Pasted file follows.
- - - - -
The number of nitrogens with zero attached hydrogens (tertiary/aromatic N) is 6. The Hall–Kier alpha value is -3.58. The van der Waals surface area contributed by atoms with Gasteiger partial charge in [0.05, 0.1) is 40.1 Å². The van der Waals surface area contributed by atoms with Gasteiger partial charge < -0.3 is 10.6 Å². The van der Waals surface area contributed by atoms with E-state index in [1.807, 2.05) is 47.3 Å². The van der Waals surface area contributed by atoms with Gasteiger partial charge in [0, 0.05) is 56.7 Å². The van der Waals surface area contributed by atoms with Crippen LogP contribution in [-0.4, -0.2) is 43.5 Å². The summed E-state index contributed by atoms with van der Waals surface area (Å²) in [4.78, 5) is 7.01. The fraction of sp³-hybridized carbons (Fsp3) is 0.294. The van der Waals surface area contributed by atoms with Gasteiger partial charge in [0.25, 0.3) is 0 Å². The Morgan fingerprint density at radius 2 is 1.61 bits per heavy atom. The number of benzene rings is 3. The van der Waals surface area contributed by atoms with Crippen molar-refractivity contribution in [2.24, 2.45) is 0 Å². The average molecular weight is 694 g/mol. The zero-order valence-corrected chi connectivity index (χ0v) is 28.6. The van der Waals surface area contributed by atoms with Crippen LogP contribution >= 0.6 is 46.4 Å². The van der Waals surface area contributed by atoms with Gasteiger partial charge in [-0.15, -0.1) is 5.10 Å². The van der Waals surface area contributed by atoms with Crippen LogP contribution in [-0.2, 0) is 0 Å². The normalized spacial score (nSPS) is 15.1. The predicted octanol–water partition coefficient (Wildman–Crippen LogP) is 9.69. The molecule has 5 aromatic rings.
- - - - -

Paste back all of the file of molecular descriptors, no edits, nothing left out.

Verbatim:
The number of nitrogens with zero attached hydrogens (tertiary/aromatic N) is 6. The Hall–Kier alpha value is -3.58. The van der Waals surface area contributed by atoms with Gasteiger partial charge in [0.05, 0.1) is 40.1 Å². The van der Waals surface area contributed by atoms with Gasteiger partial charge < -0.3 is 10.6 Å². The van der Waals surface area contributed by atoms with E-state index in [1.807, 2.05) is 47.3 Å². The van der Waals surface area contributed by atoms with Gasteiger partial charge in [0, 0.05) is 56.7 Å². The van der Waals surface area contributed by atoms with Crippen LogP contribution in [-0.4, -0.2) is 43.5 Å². The summed E-state index contributed by atoms with van der Waals surface area (Å²) in [4.78, 5) is 7.01. The fraction of sp³-hybridized carbons (Fsp3) is 0.294. The van der Waals surface area contributed by atoms with Gasteiger partial charge in [0.25, 0.3) is 0 Å². The Morgan fingerprint density at radius 2 is 1.61 bits per heavy atom. The number of benzene rings is 3. The van der Waals surface area contributed by atoms with Crippen molar-refractivity contribution in [2.24, 2.45) is 0 Å². The average molecular weight is 694 g/mol. The zero-order valence-corrected chi connectivity index (χ0v) is 28.6. The van der Waals surface area contributed by atoms with Crippen LogP contribution >= 0.6 is 46.4 Å². The van der Waals surface area contributed by atoms with Gasteiger partial charge in [-0.15, -0.1) is 5.10 Å². The van der Waals surface area contributed by atoms with Crippen LogP contribution in [-0.2, 0) is 0 Å². The normalized spacial score (nSPS) is 15.1. The predicted octanol–water partition coefficient (Wildman–Crippen LogP) is 9.69. The molecule has 5 aromatic rings.